Ebert and Roeper weighed in on the controversy -- they feel it can only be a good thing, increasing the audience for smaller films. The crunch comes for blockbuster movies: will they still find enough of an audience to justify their outrageous budgets? I think so. So does Mark Cuban.
Cuban perfectly nails the issue in this post: What Business are theaters in ?[Blog Maverick] where he describes the generation gap in movie-goers,
Yes!! YES!! There is someone, somewhere who understands why the multiplex cinema experience is going to lose money soon if it can't adapt -- it is annoying more people than it is attracting. And so, Cuban says, "Why not actually start making a profit off the DVD sales?" Excellent question, and I hope he makes a lot of cash out of the deal so the naysayers can eat their words.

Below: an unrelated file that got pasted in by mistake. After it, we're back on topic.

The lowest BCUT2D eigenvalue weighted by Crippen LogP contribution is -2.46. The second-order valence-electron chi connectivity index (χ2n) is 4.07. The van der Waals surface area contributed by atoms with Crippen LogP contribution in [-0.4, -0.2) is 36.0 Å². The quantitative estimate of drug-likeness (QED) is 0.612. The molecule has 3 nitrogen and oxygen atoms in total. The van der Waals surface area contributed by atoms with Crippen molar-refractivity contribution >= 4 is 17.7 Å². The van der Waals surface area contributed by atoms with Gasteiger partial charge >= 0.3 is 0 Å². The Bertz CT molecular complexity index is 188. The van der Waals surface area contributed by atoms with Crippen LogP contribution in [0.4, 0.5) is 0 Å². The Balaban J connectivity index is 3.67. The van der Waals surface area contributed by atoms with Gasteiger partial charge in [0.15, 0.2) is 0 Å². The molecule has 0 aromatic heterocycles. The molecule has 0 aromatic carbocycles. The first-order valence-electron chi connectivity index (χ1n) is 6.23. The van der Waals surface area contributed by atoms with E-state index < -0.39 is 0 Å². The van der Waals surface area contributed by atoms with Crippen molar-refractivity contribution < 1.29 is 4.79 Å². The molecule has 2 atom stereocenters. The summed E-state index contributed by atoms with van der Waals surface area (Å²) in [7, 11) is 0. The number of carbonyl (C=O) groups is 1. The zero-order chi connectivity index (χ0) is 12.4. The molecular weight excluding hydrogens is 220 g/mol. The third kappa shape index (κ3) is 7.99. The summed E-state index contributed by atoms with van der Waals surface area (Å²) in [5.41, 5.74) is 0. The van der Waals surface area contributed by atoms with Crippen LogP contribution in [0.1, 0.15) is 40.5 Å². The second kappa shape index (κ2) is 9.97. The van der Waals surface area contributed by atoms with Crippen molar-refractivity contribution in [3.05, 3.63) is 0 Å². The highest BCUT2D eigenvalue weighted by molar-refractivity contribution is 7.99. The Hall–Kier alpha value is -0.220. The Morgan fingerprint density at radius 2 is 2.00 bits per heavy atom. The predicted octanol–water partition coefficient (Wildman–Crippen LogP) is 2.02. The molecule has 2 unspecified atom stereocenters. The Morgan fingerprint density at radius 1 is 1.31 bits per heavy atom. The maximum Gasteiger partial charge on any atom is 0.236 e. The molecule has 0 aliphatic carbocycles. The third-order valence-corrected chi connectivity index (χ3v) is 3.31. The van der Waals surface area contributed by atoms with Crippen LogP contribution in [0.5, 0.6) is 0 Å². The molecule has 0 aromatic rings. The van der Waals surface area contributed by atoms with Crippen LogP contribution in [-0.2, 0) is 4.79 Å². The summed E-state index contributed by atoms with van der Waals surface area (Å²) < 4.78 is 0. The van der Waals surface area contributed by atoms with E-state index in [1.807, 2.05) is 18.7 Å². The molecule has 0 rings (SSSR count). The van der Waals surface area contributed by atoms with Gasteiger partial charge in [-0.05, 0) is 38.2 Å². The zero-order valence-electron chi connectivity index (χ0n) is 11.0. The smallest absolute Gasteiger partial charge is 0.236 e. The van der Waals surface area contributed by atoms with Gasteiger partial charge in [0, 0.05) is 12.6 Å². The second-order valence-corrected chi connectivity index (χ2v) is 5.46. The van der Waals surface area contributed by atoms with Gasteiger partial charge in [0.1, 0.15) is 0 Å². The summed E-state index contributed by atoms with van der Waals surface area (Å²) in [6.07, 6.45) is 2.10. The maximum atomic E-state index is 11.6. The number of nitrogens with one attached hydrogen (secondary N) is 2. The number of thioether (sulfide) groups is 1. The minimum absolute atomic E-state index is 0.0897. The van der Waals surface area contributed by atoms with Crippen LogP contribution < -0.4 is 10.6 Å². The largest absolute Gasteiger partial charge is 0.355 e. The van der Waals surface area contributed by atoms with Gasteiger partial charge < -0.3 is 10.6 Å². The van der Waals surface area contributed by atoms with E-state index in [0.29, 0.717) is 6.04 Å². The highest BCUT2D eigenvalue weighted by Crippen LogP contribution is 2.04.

When a 16 year old goes to a movie, there is absolutely nothing at all wrong with answering your cellphone, talking back to the screen and texting your heart away during a movie. The movie is just there because its better than doing the same thing sitting or walking at the mall...
All of the above drives anyone not in that demographic crazy. So when a couple of 35 year olds go to see King Kong, not only can you pretty much bet that they arent going to have a great experience during the showing of the movie, but they probably didnt have a great experience before they even got their seats.
They are probably already pissed because the stereos were blasting in the parking lot, the lines to the concession stands were filled with kids chit chattering and taking their good old time, while you wanted to get into the movie so you could talk to your wife or date.
In the meantime, I will continue to enjoy movies wherever I can find them, even if that means giving the stink-eye to the gaggle of teens behind me at the multiplex.